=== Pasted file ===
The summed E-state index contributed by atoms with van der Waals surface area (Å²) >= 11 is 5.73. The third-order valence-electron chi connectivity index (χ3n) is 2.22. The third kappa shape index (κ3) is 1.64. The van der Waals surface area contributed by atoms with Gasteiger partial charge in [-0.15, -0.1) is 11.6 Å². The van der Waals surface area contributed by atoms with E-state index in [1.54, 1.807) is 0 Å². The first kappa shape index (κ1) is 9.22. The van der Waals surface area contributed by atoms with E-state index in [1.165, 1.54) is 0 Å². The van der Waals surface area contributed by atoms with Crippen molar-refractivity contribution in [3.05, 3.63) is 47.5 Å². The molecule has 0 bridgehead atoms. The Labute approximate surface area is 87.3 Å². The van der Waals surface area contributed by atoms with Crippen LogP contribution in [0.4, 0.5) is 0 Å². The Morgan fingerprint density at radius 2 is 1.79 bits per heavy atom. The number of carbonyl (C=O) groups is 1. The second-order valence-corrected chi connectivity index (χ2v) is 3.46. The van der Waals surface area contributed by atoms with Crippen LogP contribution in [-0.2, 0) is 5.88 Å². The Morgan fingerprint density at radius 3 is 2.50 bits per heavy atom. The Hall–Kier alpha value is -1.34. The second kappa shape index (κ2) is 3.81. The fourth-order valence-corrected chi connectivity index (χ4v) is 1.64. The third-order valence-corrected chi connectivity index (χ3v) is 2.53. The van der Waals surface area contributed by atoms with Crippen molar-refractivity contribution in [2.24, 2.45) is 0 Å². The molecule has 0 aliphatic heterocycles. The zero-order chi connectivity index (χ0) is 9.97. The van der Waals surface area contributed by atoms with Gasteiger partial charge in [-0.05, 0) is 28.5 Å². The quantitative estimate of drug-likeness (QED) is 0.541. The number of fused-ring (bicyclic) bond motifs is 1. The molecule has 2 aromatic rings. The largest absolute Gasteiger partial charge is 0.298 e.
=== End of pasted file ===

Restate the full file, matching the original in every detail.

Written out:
The summed E-state index contributed by atoms with van der Waals surface area (Å²) >= 11 is 5.73. The third-order valence-electron chi connectivity index (χ3n) is 2.22. The third kappa shape index (κ3) is 1.64. The van der Waals surface area contributed by atoms with Gasteiger partial charge in [-0.15, -0.1) is 11.6 Å². The van der Waals surface area contributed by atoms with E-state index in [1.54, 1.807) is 0 Å². The first kappa shape index (κ1) is 9.22. The van der Waals surface area contributed by atoms with E-state index in [1.165, 1.54) is 0 Å². The van der Waals surface area contributed by atoms with Crippen molar-refractivity contribution in [3.05, 3.63) is 47.5 Å². The molecule has 0 bridgehead atoms. The Labute approximate surface area is 87.3 Å². The van der Waals surface area contributed by atoms with Crippen LogP contribution in [0.4, 0.5) is 0 Å². The Morgan fingerprint density at radius 2 is 1.79 bits per heavy atom. The number of carbonyl (C=O) groups is 1. The second-order valence-corrected chi connectivity index (χ2v) is 3.46. The van der Waals surface area contributed by atoms with Crippen LogP contribution in [-0.2, 0) is 5.88 Å². The Morgan fingerprint density at radius 3 is 2.50 bits per heavy atom. The Hall–Kier alpha value is -1.34. The second kappa shape index (κ2) is 3.81. The fourth-order valence-corrected chi connectivity index (χ4v) is 1.64. The third-order valence-corrected chi connectivity index (χ3v) is 2.53. The van der Waals surface area contributed by atoms with Crippen molar-refractivity contribution in [2.24, 2.45) is 0 Å². The molecule has 0 aliphatic heterocycles. The zero-order chi connectivity index (χ0) is 9.97. The van der Waals surface area contributed by atoms with Gasteiger partial charge in [-0.05, 0) is 28.5 Å². The quantitative estimate of drug-likeness (QED) is 0.541. The number of fused-ring (bicyclic) bond motifs is 1. The molecule has 2 aromatic rings. The largest absolute Gasteiger partial charge is 0.298 e.